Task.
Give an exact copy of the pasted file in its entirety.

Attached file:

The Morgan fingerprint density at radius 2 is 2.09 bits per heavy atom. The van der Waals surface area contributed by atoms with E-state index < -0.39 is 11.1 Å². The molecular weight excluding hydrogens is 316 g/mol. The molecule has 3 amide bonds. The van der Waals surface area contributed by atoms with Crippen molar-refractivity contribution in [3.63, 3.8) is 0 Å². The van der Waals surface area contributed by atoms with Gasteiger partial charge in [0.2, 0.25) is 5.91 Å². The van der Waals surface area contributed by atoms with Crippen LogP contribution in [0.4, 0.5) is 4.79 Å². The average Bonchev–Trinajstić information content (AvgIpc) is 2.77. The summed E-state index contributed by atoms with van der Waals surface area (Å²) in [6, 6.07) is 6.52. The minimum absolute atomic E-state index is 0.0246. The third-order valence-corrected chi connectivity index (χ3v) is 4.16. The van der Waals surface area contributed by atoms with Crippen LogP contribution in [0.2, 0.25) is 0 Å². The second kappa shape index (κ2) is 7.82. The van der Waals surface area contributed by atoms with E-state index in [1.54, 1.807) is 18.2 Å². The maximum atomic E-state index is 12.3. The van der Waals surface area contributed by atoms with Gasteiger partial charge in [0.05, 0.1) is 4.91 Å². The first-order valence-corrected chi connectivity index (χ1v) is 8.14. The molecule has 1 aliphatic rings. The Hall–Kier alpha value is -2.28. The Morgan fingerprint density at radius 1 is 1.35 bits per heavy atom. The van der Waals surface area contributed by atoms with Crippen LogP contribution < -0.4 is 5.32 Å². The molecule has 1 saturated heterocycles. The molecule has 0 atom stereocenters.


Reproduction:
The Morgan fingerprint density at radius 2 is 2.09 bits per heavy atom. The van der Waals surface area contributed by atoms with E-state index < -0.39 is 11.1 Å². The molecular weight excluding hydrogens is 316 g/mol. The molecule has 3 amide bonds. The van der Waals surface area contributed by atoms with Crippen molar-refractivity contribution in [3.63, 3.8) is 0 Å². The van der Waals surface area contributed by atoms with Gasteiger partial charge in [0.2, 0.25) is 5.91 Å². The van der Waals surface area contributed by atoms with Crippen LogP contribution in [0.4, 0.5) is 4.79 Å². The average Bonchev–Trinajstić information content (AvgIpc) is 2.77. The summed E-state index contributed by atoms with van der Waals surface area (Å²) in [6, 6.07) is 6.52. The minimum absolute atomic E-state index is 0.0246. The third-order valence-corrected chi connectivity index (χ3v) is 4.16. The van der Waals surface area contributed by atoms with Crippen LogP contribution in [0.2, 0.25) is 0 Å². The second kappa shape index (κ2) is 7.82. The van der Waals surface area contributed by atoms with E-state index in [1.54, 1.807) is 18.2 Å². The maximum atomic E-state index is 12.3. The van der Waals surface area contributed by atoms with Gasteiger partial charge in [0.05, 0.1) is 4.91 Å². The first-order valence-corrected chi connectivity index (χ1v) is 8.14. The molecule has 1 aliphatic rings. The Hall–Kier alpha value is -2.28. The Morgan fingerprint density at radius 1 is 1.35 bits per heavy atom. The van der Waals surface area contributed by atoms with Crippen LogP contribution < -0.4 is 5.32 Å². The molecule has 1 saturated heterocycles. The molecule has 0 atom stereocenters.